Logo of Phnom Penh Post newspaper Phnom Penh Post - Pakistani woman at centre of blasphemy row leaves jail



Pakistani woman at centre of blasphemy row leaves jail

Content image - Phnom Penh Post
Asia Bibi, a Pakistani Christian woman who spent eight years on death row for blasphemy, has been freed from jail, her lawyer said on Thursday. BRITISH PAKISTANI CHRISTIAN ASSOCIATION/AFP

Pakistani woman at centre of blasphemy row leaves jail

A Pakistani Christian woman who spent eight years on death row for blasphemy has been freed from jail after an acquittal that triggered Islamist protests, but is still in Pakistan, officials said on Thursday amid appeals for her to be offered asylum.

Asia Bibi’s conviction was overturned by the country’s highest court last Wednesday, but she remained in prison as the government negotiated with hardliners who blockaded major cities and demanded her immediate execution.

Islamist parties had already vowed to take to the streets of Karachi later Thursday to protest her acquittal and numbers were now expected to swell sharply following news of her release.

“She has been freed,” lawyer Saif-ul-Mulook said. “I have been told that she is on a plane but nobody knows where she will land.”

Following protests at last week’s ruling, the government agreed in a deal with Islamists to impose a travel ban on Bibi, and not to challenge an appeal in the Supreme Court.

Foreign ministry spokesman Muhammad Faisal on Thursday denied media reports that she had left the country. “She is in Pakistan”, he said.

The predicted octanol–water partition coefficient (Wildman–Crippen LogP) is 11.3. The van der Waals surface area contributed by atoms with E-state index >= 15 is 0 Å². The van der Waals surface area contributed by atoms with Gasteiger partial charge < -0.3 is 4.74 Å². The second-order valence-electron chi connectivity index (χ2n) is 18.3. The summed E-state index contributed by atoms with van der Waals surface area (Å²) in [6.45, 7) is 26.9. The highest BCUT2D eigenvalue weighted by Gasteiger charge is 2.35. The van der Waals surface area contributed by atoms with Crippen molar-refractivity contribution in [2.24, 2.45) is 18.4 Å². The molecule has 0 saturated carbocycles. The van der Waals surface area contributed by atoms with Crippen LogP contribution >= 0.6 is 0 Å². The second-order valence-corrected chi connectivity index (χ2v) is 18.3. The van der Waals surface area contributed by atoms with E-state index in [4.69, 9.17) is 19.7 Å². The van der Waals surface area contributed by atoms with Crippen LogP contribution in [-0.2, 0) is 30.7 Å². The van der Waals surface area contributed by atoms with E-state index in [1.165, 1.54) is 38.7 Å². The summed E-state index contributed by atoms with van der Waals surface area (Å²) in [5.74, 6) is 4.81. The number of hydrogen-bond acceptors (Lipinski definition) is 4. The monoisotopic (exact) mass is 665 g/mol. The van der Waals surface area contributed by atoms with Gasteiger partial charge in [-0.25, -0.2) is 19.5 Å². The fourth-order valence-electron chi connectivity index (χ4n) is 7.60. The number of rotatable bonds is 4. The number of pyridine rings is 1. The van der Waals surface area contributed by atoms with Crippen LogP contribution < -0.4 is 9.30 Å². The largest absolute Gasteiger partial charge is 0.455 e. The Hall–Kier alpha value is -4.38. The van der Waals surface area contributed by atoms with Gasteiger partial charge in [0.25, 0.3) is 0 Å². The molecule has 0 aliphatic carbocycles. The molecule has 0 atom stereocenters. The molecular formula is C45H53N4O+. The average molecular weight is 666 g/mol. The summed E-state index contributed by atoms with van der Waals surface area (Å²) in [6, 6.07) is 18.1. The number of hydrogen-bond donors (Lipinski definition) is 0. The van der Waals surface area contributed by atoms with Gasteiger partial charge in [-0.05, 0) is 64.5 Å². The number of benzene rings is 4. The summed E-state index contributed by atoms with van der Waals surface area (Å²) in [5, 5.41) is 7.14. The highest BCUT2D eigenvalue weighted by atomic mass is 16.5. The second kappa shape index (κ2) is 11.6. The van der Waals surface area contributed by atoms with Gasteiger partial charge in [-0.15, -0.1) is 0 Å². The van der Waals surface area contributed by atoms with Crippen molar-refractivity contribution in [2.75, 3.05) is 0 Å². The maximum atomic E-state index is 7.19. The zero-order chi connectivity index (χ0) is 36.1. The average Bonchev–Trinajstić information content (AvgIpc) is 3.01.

Intelligence sources also told media that she had not left the country.

An order for her release arrived on Wednesday at the jail in the central city of Multan where she was held, said a prison official.

“Asia Bibi has left the prison and has been transferred to a safe place!” tweeted Antonio Tajani, president of the European Parliament.

Another civil aviation official, in Multan, said a small plane arrived in the city with “a few foreigners and some Pakistanis” on board to fetch Bibi.

Her case has underscored deep divisions between traditionalists and modernisers in the devoutly Muslim country.

The conviction stemmed from a 2009 incident when Bibi was asked to fetch water while out working in the fields.

Muslim women labourers objected to her touching the water bowl as a non-Muslim, and a fight reportedly erupted.

A local imam then claimed Bibi insulted the Prophet Mohammed.

Bibi has consistently denied the charges, and her prosecution rallied international rights groups, politicians and religious figures.

Pope Benedict XVI called for her release in 2010, while his successor, Pope Francis, met her daughter in 2015.

Incendiary charge

Bibi’s husband Ashiq Masih has appealed for Britain or the US to grant the family asylum and several governments including those of Italy and France have offered to help.

Her lawyer fled to the Netherlands on Saturday under threat to his life.

Italy’s Interior Minister Matteo Salvini tweeted: “I will do everything humanly possible to guarantee this young woman’s future.”

Blasphemy is an incendiary charge in Muslim-majority Pakistan, where even unsubstantiated allegations of insulting Islam can result in death at the hands of mobs.